With the exception of a few Confederates and one wild girl, nearly everyone in this story is obviously or implied to be Black, without the author making a belaboured point of it. Even more remarkable for a male author, the two main characters and nearly all the named minor characters are women. The women, including the goddesses and a pair of outrageous nuns, are recognisably female without being sexualised; they simply get on with saving the world, driving the action and working together competently without fuss. How satisfying.

The climax is blatant deus ex machina, but given the prominent role the Orisha (minor gods) play throughout the story, that’s neither unexpected nor inappropriate. The narrative voice—Creeper, in first person—takes a bit of getting used to, with occasionally off-putting dialect and some word choices that are either unfamiliar (to me, anyway), invented, or alternate spellings (Maddi grá for Mardi Gras, etc.). But that’s a minor quibble.

The Black God’s Drums was a contender for the 2019 Hugo, Nebula, and Locus awards. The author, an African-American historian, has written a number of other speculative fiction short works, including The Haunting of Tram Car 015, a contender for the 2020 Hugo Best Novella. (Neither won, unfortunately, but The Haunting…, set in early 20th century Egypt, is also a fun read. Check it out, too.) I’m looking forward to reading more of his writings.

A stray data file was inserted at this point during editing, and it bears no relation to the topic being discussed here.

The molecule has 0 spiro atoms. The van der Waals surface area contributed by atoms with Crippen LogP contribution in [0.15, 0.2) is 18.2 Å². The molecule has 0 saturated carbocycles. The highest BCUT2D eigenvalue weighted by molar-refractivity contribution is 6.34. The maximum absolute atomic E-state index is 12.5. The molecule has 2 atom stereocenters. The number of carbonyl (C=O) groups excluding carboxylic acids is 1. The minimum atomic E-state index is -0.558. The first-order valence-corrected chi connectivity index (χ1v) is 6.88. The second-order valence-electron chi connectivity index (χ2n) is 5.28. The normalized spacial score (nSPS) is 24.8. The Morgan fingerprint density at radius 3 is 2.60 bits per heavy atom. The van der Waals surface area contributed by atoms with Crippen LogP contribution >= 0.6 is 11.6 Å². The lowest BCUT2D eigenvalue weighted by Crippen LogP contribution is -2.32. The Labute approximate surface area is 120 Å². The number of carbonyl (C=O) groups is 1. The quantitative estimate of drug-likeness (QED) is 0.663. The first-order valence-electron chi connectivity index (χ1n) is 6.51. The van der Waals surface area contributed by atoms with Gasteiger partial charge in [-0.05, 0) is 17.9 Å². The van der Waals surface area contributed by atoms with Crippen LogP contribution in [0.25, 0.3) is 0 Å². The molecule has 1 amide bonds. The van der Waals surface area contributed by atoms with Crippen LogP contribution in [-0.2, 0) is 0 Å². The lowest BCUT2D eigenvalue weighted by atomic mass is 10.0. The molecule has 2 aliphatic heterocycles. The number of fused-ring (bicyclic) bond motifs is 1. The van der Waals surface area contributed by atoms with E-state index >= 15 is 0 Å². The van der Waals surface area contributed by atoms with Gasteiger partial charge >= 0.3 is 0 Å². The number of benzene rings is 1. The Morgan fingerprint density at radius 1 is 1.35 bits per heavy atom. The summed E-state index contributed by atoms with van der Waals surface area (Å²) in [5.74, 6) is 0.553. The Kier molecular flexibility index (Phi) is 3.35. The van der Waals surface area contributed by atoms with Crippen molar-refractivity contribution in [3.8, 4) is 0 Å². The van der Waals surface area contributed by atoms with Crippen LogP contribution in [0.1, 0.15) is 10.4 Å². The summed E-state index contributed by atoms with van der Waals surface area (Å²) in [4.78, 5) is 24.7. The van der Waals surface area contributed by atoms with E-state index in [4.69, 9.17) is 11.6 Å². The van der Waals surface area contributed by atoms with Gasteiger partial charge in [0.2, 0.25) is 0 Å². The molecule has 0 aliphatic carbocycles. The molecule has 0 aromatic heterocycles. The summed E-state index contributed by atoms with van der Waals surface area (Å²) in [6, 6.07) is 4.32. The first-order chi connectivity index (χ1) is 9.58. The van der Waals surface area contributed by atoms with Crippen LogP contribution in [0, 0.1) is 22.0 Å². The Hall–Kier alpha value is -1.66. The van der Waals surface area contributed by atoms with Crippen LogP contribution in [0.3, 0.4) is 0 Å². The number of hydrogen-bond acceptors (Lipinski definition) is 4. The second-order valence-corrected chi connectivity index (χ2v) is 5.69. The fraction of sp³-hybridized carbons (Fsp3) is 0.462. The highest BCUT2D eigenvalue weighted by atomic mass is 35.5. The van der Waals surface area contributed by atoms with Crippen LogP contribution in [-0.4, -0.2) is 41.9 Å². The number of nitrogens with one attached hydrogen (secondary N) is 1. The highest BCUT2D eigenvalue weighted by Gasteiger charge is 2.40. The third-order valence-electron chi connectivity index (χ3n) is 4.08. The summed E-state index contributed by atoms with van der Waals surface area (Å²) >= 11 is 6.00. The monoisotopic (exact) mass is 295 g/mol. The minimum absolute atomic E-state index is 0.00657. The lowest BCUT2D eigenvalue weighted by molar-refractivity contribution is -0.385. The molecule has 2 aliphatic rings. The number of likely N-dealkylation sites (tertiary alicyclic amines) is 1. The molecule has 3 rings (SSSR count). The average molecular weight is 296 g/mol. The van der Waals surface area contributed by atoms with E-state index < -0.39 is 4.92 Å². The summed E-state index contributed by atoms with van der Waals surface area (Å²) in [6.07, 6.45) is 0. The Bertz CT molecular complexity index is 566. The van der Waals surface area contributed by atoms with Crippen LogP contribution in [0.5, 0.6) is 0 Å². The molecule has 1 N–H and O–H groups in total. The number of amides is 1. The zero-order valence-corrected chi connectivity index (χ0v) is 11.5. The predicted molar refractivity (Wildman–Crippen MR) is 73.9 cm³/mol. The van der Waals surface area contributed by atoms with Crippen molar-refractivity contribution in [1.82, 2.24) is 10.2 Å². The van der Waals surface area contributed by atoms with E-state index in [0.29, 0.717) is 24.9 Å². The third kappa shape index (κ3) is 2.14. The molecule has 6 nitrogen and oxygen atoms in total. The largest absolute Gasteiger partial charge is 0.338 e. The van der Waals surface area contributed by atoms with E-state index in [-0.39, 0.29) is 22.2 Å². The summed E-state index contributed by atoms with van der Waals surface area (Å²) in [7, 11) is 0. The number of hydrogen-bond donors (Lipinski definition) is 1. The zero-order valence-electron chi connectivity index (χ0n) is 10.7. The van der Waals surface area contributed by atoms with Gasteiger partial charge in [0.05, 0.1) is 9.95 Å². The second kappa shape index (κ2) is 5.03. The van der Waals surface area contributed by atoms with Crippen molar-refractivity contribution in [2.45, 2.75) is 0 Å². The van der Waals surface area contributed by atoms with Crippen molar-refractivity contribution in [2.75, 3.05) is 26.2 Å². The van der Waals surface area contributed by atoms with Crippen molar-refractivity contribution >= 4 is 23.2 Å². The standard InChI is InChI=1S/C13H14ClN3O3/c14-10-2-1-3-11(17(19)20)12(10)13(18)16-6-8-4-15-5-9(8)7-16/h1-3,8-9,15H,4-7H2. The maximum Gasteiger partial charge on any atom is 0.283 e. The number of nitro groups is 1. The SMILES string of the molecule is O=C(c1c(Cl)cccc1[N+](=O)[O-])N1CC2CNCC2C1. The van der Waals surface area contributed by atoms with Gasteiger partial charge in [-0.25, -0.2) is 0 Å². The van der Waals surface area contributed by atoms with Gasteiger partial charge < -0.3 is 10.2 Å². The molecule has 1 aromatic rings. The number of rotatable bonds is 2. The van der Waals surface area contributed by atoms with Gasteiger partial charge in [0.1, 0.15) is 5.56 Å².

Most people don’t bother reading Acknowledgements, but occasionally there is something in them worth noting. In this case, Clark does the usual thanking various people—friends, family, editors, etc.—for there help, and for introducing him to New Orleans. But then he adds,

Thanks also to the NOPD who pressed a loaded pistol to the back of my head as I lay facedown on a posh French Quarter hotel floor in a case of “mistaken identity”—you introduced me to the city, too.

And some people still refuse to believe there’s such a thing as systemic racism? Oh, please.

Trigger warning: violence, slavery, voodoo, racism (The villains’, not the author’s!), and implied sexual activity and prostitution (a couple of rather innocuous scenes inside a brothel).

Posted in Alternate History, Fantasy | Leave a comment

Sorcerer to the Crown

England’s magic is dwindling. It is a matter of great concern to the members of the Royal Society of Unnatural Philosophers, and contributes to the finger pointing, rumour mongering, and agitation in the ranks that is complicating the work of the one man who has a chance of actually doing something about it: the new Sorcerer Royal, Zacharias Wythe.

The diminishing magic is not the only cause of the general unhappiness. Despite being raised by the late Sir Stephen Wythe and his wife as if he was their own son, Zacharias is indisputably a Black man, born into slavery and freed by Sir Stephen. Nor does Zacharias have a familiar, a fact that is perhaps even more shocking. The Presiding Committee of the Society has accepted Zacharias as Sorcerer Royal—they had little choice after the Fairy King vouched for his qualifications—but even they do not know what happened on the night the previous Sorcerer Royal, Sir Stephen, died, or what became of his familiar. There is gossip that things are not as they should be, and of course they aren’t, but not in any way the gossips could have imagined.